Inclusion Is In My DNA with Pamela Weidner

Pamela Klier-Weidner is the Executive Director of ORT Chicago. Recently, Holistic was able to learn more about Pamela, her background, and approach to fostering diversity and inclusion at ORT and in her day to day.

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Tell me about your background.

When I was very young, my mom was involved in ORT and even though I had no idea what she and her “ORT friends” were doing or why, I knew it was fun and very important to everyone involved. ORT was magical to me as a little girl. Actually, that’s a primary reason why I interviewed for ORT when the position of Region Campaign Director opened up. Once I was hired in 2016, I quickly realized that everything I had ever learned personally and professionally up to that point, led me to ORT to be an agent for change.

I was promoted to Executive Director of ORT Chicago several months ago.

I spent many years as a professional dancer, singer, and actress and then transitioned to become an international speaker and trainer for many Fortune 500 corporations. Before I found my niche in the nonprofit sect more than a decade ago. I spent more than 25 years in corporate training, public speaking, voice over, production, and speech writing through More Moxie, Inc., a corporation I founded and led.

After working in the corporate world for years and volunteering for various nonprofits in Chicago, it became clear that I was meant to work in the nonprofit sector and so, an immensely fulfilling career was launched. I’ve been doing nonprofit work ever since.

For eight years, I was the director of development and organizational advancement at the Jewish Council on Urban Affairs (JCUA.)  At JCUA I was immersed in community organizing, Human Rights, various social justice issues and specifically, in and around Chicago, the root causes of oppression, anti-Semitism, racism, Islamophobia, homo/transphobia, etc. My experience at JCUA changed me forever. It was the place where I learned how to live out my Jewish values, “pray with my feet,” and never, ever stand idly by.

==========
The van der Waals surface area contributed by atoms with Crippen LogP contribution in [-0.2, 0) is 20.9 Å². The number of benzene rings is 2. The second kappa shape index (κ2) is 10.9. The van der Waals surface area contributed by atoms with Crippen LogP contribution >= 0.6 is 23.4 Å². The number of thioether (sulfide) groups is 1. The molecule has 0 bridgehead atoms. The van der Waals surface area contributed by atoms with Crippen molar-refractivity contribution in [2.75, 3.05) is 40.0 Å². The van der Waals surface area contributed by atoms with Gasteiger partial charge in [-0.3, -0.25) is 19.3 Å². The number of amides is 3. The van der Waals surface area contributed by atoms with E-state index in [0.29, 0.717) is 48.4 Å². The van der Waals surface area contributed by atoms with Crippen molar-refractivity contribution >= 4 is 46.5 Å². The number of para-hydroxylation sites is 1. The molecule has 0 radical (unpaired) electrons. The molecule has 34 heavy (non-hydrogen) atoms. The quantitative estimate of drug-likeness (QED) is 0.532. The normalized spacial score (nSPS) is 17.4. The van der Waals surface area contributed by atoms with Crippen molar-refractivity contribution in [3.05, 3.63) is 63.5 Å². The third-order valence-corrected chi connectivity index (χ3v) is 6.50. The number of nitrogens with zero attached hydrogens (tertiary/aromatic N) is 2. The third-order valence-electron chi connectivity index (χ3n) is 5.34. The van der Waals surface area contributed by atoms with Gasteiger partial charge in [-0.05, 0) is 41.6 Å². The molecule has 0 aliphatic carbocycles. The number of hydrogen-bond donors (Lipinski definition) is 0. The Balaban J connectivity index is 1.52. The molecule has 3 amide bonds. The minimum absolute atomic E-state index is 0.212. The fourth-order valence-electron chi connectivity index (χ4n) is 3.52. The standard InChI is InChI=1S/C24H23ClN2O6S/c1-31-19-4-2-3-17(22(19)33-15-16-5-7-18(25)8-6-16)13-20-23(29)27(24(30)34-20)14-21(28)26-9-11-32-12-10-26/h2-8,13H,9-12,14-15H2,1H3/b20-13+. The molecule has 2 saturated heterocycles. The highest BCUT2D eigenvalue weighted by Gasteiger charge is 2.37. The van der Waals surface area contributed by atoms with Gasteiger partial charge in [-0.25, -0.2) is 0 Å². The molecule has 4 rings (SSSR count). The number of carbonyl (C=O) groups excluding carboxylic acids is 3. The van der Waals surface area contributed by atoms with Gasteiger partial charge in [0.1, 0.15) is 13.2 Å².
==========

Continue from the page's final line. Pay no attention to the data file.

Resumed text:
While at JCUA, I also served on the board of directors for Prevent Child Abuse America.

After I left JCUA, I was hired as the director of development and institutional advancement at The Family Institute at Northwestern University. Mental health and fighting against stigma is a passion near and dear to my heart.

In 2016, I joined the faculty at DePaul University Continuing and Professional Education. I developed a unique fundraising course curricula for individuals who are already working in or seek to enter the world of nonprofit development. In my spare time, when I can, I author, lead and facilitate REALLY UNIQUE nonprofit workshops for a variety of organizations and institutions, in volunteer management, fundraising, conflict resolution, and team building.

I am a divorced mom with two daughters, Juliette, and Charlotte (15 and 12). We have three furbabies, Polly, Erin, and Kishke.

What do diversity and inclusion mean to you?

Simply stated, for me, it equals the creation and implementation of an intentional environment where ALL races, religions, genders, ages, disabilities, socioeconomic statuses and sexual orientations are represented equitably. I also think in order to do it as best as we can, we have to be straight up about our own biases, and we have to know what the inequities are in each community before we can actually do diversity and inclusion right.

How much do diversity and inclusion matter to you?

Diversity and inclusion almost feel like a part of my DNA that has been nurtured since birth. From the time I was a young child, as a little girl, I would lash out at injustice and immediately feel moved to do something to try and change it. When any specific individual/group was excluded or treated differently or hated or simply not considered at all, I had zero tolerance for it. I have been fighting against root causes of oppression and micro and macroaggression long before people were even saying those words.

How do you foster diversity and inclusion?

First and foremost, inside and outside of ORT Chicago, when I see, hear or witness anything that has even a hint of racism, anti-Semitism, bigotry, LGBTQ-phobia, Islamophobia, etc. I know I must have an open and honest conversation. Most of the time, the person or group I’m speaking with has absolutely no idea what they said or did. I have found the real conversations, especially where I talk about my own biases, past and present, helps the conversation immensely. I consider this my responsibility as a director, as an employee, as a mother, and as a human being.

Until recently, ORT in the Chicago Region was almost exclusively women. This has changed (very intentionally so) in the past few years and finally, as of this year, there are women and men on our local executive board. Of these men and women, there are multiple generations, various socioeconomic statuses, professions, and local geographies represented.